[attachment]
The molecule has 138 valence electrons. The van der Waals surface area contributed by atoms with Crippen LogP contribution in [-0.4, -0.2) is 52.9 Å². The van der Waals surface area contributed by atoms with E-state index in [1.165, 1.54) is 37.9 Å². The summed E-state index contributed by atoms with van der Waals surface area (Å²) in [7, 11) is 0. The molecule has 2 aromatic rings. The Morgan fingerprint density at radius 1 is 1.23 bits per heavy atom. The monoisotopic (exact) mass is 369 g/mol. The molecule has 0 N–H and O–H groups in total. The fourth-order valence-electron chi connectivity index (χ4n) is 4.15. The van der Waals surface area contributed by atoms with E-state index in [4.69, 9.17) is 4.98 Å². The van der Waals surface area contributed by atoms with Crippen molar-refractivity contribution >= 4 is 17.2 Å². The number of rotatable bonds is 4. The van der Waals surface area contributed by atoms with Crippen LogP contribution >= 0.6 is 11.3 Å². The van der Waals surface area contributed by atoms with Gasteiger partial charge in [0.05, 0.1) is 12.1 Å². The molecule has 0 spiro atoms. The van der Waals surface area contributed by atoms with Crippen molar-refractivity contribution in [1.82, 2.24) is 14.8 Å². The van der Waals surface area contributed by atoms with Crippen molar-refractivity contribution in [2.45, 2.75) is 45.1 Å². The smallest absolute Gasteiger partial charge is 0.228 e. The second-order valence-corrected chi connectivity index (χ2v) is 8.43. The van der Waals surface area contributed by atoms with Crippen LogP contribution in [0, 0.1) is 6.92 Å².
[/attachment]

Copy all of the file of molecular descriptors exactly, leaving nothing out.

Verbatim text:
The molecule has 138 valence electrons. The van der Waals surface area contributed by atoms with Crippen LogP contribution in [-0.4, -0.2) is 52.9 Å². The van der Waals surface area contributed by atoms with E-state index in [1.165, 1.54) is 37.9 Å². The summed E-state index contributed by atoms with van der Waals surface area (Å²) in [7, 11) is 0. The molecule has 2 aromatic rings. The Morgan fingerprint density at radius 1 is 1.23 bits per heavy atom. The monoisotopic (exact) mass is 369 g/mol. The molecule has 0 N–H and O–H groups in total. The fourth-order valence-electron chi connectivity index (χ4n) is 4.15. The van der Waals surface area contributed by atoms with E-state index in [4.69, 9.17) is 4.98 Å². The van der Waals surface area contributed by atoms with Crippen molar-refractivity contribution >= 4 is 17.2 Å². The number of rotatable bonds is 4. The van der Waals surface area contributed by atoms with Crippen LogP contribution >= 0.6 is 11.3 Å². The van der Waals surface area contributed by atoms with Gasteiger partial charge in [0.05, 0.1) is 12.1 Å². The molecule has 0 spiro atoms. The van der Waals surface area contributed by atoms with Crippen molar-refractivity contribution in [1.82, 2.24) is 14.8 Å². The van der Waals surface area contributed by atoms with Crippen molar-refractivity contribution in [2.45, 2.75) is 45.1 Å². The smallest absolute Gasteiger partial charge is 0.228 e. The second-order valence-corrected chi connectivity index (χ2v) is 8.43. The van der Waals surface area contributed by atoms with Crippen LogP contribution in [0, 0.1) is 6.92 Å².